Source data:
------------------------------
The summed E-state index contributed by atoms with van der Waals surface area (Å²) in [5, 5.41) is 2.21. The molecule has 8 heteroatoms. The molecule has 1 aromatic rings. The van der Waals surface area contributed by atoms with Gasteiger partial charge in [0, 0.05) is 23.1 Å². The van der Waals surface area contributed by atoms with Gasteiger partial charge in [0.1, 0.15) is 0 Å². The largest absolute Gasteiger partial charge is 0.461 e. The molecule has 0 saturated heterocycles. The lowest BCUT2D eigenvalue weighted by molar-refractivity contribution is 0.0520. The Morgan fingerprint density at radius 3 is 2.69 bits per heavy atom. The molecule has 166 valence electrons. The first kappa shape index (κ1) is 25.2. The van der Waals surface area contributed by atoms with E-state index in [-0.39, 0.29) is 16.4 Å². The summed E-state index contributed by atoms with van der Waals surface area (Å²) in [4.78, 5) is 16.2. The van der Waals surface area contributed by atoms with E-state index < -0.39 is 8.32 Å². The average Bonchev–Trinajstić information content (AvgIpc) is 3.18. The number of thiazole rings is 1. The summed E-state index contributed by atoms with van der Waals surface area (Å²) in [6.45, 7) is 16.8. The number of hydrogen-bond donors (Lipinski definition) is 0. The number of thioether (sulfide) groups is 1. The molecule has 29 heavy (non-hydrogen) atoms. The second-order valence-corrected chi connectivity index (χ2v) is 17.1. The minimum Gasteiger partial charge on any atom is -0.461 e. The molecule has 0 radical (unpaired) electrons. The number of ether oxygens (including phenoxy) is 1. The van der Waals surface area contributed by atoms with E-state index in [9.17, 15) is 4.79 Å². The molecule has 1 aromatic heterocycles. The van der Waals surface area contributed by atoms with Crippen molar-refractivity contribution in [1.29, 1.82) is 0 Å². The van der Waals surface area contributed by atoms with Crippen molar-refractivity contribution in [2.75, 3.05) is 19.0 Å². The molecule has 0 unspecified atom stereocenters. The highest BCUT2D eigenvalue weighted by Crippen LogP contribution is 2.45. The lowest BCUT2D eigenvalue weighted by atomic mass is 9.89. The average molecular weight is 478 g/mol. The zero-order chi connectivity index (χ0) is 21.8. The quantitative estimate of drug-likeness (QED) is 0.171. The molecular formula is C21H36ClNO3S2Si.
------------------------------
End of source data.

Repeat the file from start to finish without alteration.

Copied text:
The summed E-state index contributed by atoms with van der Waals surface area (Å²) in [5, 5.41) is 2.21. The molecule has 8 heteroatoms. The molecule has 1 aromatic rings. The van der Waals surface area contributed by atoms with Gasteiger partial charge in [0, 0.05) is 23.1 Å². The van der Waals surface area contributed by atoms with Gasteiger partial charge in [0.1, 0.15) is 0 Å². The largest absolute Gasteiger partial charge is 0.461 e. The molecule has 0 saturated heterocycles. The lowest BCUT2D eigenvalue weighted by molar-refractivity contribution is 0.0520. The Morgan fingerprint density at radius 3 is 2.69 bits per heavy atom. The molecule has 166 valence electrons. The first kappa shape index (κ1) is 25.2. The van der Waals surface area contributed by atoms with E-state index in [-0.39, 0.29) is 16.4 Å². The summed E-state index contributed by atoms with van der Waals surface area (Å²) in [4.78, 5) is 16.2. The van der Waals surface area contributed by atoms with E-state index < -0.39 is 8.32 Å². The average Bonchev–Trinajstić information content (AvgIpc) is 3.18. The number of thiazole rings is 1. The summed E-state index contributed by atoms with van der Waals surface area (Å²) in [6.45, 7) is 16.8. The number of hydrogen-bond donors (Lipinski definition) is 0. The number of thioether (sulfide) groups is 1. The molecule has 29 heavy (non-hydrogen) atoms. The second-order valence-corrected chi connectivity index (χ2v) is 17.1. The minimum Gasteiger partial charge on any atom is -0.461 e. The molecule has 0 radical (unpaired) electrons. The number of ether oxygens (including phenoxy) is 1. The van der Waals surface area contributed by atoms with E-state index in [9.17, 15) is 4.79 Å². The molecule has 1 aromatic heterocycles. The van der Waals surface area contributed by atoms with Crippen molar-refractivity contribution in [1.29, 1.82) is 0 Å². The van der Waals surface area contributed by atoms with Crippen molar-refractivity contribution in [2.75, 3.05) is 19.0 Å². The molecule has 0 unspecified atom stereocenters. The highest BCUT2D eigenvalue weighted by Crippen LogP contribution is 2.45. The lowest BCUT2D eigenvalue weighted by atomic mass is 9.89. The average molecular weight is 478 g/mol. The zero-order chi connectivity index (χ0) is 21.8. The quantitative estimate of drug-likeness (QED) is 0.171. The molecular formula is C21H36ClNO3S2Si.